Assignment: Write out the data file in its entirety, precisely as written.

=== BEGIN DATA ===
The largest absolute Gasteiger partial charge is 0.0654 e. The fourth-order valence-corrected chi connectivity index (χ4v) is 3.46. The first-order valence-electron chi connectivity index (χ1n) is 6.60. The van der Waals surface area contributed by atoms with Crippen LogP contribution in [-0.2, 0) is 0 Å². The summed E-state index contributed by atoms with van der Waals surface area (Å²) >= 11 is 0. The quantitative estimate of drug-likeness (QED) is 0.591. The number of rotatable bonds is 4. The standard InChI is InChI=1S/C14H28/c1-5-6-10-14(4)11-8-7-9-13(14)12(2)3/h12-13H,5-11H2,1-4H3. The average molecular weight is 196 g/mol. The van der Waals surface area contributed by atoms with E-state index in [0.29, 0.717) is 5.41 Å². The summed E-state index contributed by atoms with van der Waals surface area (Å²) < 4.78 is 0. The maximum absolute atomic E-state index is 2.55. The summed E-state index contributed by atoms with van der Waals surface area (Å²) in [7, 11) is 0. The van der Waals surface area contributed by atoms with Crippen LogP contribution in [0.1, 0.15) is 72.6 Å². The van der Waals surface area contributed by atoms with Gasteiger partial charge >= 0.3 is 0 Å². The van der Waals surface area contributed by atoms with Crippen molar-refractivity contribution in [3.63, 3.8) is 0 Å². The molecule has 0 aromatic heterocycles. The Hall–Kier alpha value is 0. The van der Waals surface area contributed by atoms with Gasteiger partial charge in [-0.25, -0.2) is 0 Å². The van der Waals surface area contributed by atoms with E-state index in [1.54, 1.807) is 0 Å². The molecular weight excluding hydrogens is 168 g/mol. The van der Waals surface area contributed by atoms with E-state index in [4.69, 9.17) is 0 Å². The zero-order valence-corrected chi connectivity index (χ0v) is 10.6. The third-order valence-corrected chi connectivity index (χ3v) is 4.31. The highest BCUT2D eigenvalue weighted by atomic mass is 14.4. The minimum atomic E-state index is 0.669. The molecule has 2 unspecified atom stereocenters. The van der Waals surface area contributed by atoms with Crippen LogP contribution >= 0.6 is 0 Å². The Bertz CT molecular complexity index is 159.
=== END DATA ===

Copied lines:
The largest absolute Gasteiger partial charge is 0.0654 e. The fourth-order valence-corrected chi connectivity index (χ4v) is 3.46. The first-order valence-electron chi connectivity index (χ1n) is 6.60. The van der Waals surface area contributed by atoms with Crippen LogP contribution in [-0.2, 0) is 0 Å². The summed E-state index contributed by atoms with van der Waals surface area (Å²) >= 11 is 0. The quantitative estimate of drug-likeness (QED) is 0.591. The number of rotatable bonds is 4. The standard InChI is InChI=1S/C14H28/c1-5-6-10-14(4)11-8-7-9-13(14)12(2)3/h12-13H,5-11H2,1-4H3. The average molecular weight is 196 g/mol. The van der Waals surface area contributed by atoms with E-state index in [0.29, 0.717) is 5.41 Å². The summed E-state index contributed by atoms with van der Waals surface area (Å²) < 4.78 is 0. The maximum absolute atomic E-state index is 2.55. The summed E-state index contributed by atoms with van der Waals surface area (Å²) in [7, 11) is 0. The van der Waals surface area contributed by atoms with Crippen LogP contribution in [0.1, 0.15) is 72.6 Å². The van der Waals surface area contributed by atoms with Gasteiger partial charge >= 0.3 is 0 Å². The van der Waals surface area contributed by atoms with Crippen molar-refractivity contribution in [3.63, 3.8) is 0 Å². The molecule has 0 aromatic heterocycles. The Hall–Kier alpha value is 0. The van der Waals surface area contributed by atoms with Gasteiger partial charge in [-0.25, -0.2) is 0 Å². The van der Waals surface area contributed by atoms with E-state index in [1.54, 1.807) is 0 Å². The molecular weight excluding hydrogens is 168 g/mol. The van der Waals surface area contributed by atoms with E-state index in [4.69, 9.17) is 0 Å². The zero-order valence-corrected chi connectivity index (χ0v) is 10.6. The third-order valence-corrected chi connectivity index (χ3v) is 4.31. The highest BCUT2D eigenvalue weighted by atomic mass is 14.4. The minimum atomic E-state index is 0.669. The molecule has 2 unspecified atom stereocenters. The van der Waals surface area contributed by atoms with Crippen LogP contribution >= 0.6 is 0 Å². The Bertz CT molecular complexity index is 159.